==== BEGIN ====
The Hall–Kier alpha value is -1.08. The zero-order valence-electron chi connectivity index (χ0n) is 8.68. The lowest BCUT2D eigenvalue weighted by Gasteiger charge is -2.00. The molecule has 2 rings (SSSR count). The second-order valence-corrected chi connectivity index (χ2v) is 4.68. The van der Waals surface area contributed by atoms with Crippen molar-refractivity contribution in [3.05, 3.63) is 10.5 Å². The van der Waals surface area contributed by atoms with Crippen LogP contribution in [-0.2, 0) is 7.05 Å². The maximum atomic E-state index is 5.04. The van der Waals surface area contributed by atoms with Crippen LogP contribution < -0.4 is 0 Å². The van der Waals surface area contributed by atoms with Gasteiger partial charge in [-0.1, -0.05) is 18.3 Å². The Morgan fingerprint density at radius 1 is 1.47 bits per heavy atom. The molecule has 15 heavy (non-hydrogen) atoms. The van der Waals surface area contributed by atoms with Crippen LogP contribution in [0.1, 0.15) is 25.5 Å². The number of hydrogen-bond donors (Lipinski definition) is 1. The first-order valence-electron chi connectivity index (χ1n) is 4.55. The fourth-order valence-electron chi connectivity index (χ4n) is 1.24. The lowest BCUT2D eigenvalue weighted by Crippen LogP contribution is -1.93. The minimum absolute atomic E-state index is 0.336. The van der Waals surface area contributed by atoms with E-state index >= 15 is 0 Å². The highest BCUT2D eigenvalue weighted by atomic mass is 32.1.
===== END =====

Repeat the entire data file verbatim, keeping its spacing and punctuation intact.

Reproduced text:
The Hall–Kier alpha value is -1.08. The zero-order valence-electron chi connectivity index (χ0n) is 8.68. The lowest BCUT2D eigenvalue weighted by Gasteiger charge is -2.00. The molecule has 2 rings (SSSR count). The second-order valence-corrected chi connectivity index (χ2v) is 4.68. The van der Waals surface area contributed by atoms with Crippen molar-refractivity contribution in [3.05, 3.63) is 10.5 Å². The van der Waals surface area contributed by atoms with Crippen LogP contribution in [-0.2, 0) is 7.05 Å². The maximum atomic E-state index is 5.04. The van der Waals surface area contributed by atoms with Crippen LogP contribution < -0.4 is 0 Å². The van der Waals surface area contributed by atoms with Gasteiger partial charge in [-0.1, -0.05) is 18.3 Å². The Morgan fingerprint density at radius 1 is 1.47 bits per heavy atom. The molecule has 15 heavy (non-hydrogen) atoms. The van der Waals surface area contributed by atoms with Crippen LogP contribution in [0.1, 0.15) is 25.5 Å². The number of hydrogen-bond donors (Lipinski definition) is 1. The first-order valence-electron chi connectivity index (χ1n) is 4.55. The fourth-order valence-electron chi connectivity index (χ4n) is 1.24. The lowest BCUT2D eigenvalue weighted by Crippen LogP contribution is -1.93. The minimum absolute atomic E-state index is 0.336. The van der Waals surface area contributed by atoms with E-state index >= 15 is 0 Å². The highest BCUT2D eigenvalue weighted by atomic mass is 32.1.